Manjiri Pawaskar

Eli Lilly, Indianapolis, Indiana, United States

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Publications (41)100.67 Total impact

  • Manjiri Pawaskar · Katherine R Tuttle · Qian Li · Jennie H Best · Pamela W Anderson ·
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    ABSTRACT: Kidney disease is common among patients with type 2 diabetes (T2DM). Treatment of diabetes seeks to minimize negative kidney impact. To assess the changes in kidney function and incidence of albuminuria in patients with T2DM treated for 1 year with exenatide twice daily (BID) or insulin glargine. Retrospective analyses were performed using an electronic medical record database. Patients inititating treatment with either exenatide BID or insulin glargine between November 2006, and April 2009 comprised the study cohort. The 2 groups were 1:1 propensity score matched on baseline variables yielding 2683 pairs. Measures of kidney function included estimated glomerular filtration rate (eGFR,) and urinary albumin/creatinine ratio (UACR). Mean baseline eGFR was identical between the groups (79 ± 23 mL/min/1.73 m(2)). At 1-year follow-up, there was no significant difference in mean eGFR between the groups (78 mL/min/1.73 m(2) for exenatide BID vs 80 mL/min/1.73 m(2) for insulin glargine; P = .39). Despite matching of multiple characteristics, mean baseline UACR was lower in the exenatide BID group (mean = 34 ± 71 mg/g) compared with the insulin glargine group (183 ± 509 mg/g; P = .03). At follow-up, exenatide BID patients had a mean increase in UACR of 104 mg/g, insulin glargine patients had a decrease of 47 mg/g, but the difference was not significant (P = .19). There were no significant differences in change in kidney function or albuminuria at 1 year in patients treated with exenatide BID compared with insulin glargine as administered in routine practice.
    Annals of Pharmacotherapy 02/2014; 48(5). DOI:10.1177/1060028013520597 · 2.06 Impact Factor
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    ABSTRACT: Type 2 diabetes is a common and costly illness, associated with significant morbidity and mortality. Despite this, there is relatively little information on the 'real-world' medication utilization patterns for patients with type 2 diabetes initiating exenatide BID or glargine. The objective of this study was to evaluate the 'real-world' medication utilization patterns in patients with type 2 diabetes treated with exenatide BID (exenatide) versus insulin glargine (glargine). Adult patients( >=18 years of age) with type 2 diabetes who were new initiators of exenatide or glargine from October 1, 2006 through March 31, 2008 with continuous enrollment for the 12 months pre- and 18 months post-index period were selected from the MarketScan(R) Commercial and Medicare Databases. To control for selection bias, propensity score matching was used to complete a 1:1 match of glargine to exenatide patients. Key study outcomes (including the likelihood of overall treatment modification, discontinuation, switching, or intensification) were analyzed using survival analysis. A total of 9,197 exenatide- and 4,499 glargine-treated patients were selected. Propensity score matching resulted in 3,774 matched pairs with a mean age of 57 years and a mean Deyo Charlson Comorbidity Index score of 1.6; 54% of patients were males. The 18-month treatment intensification rates were 15.9% and 26.0% (p < 0.0001) and the discontinuation rates were 38.3% and 40.0% (p = 0.14) for exenatide and glargine, respectively. Alternatively, 14.9% of exenatide-treated patients switched therapies, compared to 10.0% of glargine-treated patients (p < 0.0001). Overall, glargine-treated patients were more likely to modify their treatment [hazard ratio (HR) = 1.33, p < 0.0001] with shorter mean time on treatment until modification (123 vs. 159 days, p < 0.0001). Compared to exenatide-treated patients, glargine-treated patients were more likely to discontinue [hazard ratio (HR) = 1.25, p < 0.0001] or intensify therapy (HR = 1.72, p < 0.0001) but less likely to switch (HR = 0.71, p < 0.0001) the index therapy. Patients treated for type 2 diabetes with exenatide BID or insulin glargine differ in their adherence to therapy. Exenatide-treated patients were less likely to discontinue or modify treatment but more likely to switch therapy compared to glargine-treated patients.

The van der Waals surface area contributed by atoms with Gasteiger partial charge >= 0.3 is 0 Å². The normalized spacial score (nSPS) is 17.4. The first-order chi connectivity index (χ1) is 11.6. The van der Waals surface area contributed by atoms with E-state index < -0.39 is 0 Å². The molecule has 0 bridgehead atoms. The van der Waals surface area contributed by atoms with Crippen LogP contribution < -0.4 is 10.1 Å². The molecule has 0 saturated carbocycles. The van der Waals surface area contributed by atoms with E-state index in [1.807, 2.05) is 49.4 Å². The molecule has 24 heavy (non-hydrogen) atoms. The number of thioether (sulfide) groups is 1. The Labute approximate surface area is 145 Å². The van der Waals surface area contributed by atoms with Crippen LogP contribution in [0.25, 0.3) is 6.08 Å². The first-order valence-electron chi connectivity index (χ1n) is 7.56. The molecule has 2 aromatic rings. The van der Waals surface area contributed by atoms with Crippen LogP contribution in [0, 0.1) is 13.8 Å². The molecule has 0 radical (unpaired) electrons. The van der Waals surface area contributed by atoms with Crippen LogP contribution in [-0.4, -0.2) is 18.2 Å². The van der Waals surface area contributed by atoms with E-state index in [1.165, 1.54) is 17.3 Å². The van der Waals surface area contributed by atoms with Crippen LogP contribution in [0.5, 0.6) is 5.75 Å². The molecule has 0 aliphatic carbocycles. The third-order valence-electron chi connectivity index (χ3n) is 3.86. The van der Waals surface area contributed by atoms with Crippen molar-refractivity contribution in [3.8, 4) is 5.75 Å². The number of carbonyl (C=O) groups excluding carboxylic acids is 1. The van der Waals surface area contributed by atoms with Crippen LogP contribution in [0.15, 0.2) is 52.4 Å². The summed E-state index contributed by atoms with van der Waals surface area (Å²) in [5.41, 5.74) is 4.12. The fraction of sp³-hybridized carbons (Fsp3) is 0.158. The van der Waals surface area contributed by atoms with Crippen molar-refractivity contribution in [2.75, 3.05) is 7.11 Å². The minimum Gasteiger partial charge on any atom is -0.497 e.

BMC Endocrine Disorders 06/2013; 13(1):20. DOI:10.1186/1472-6823-13-20 · 1.71 Impact Factor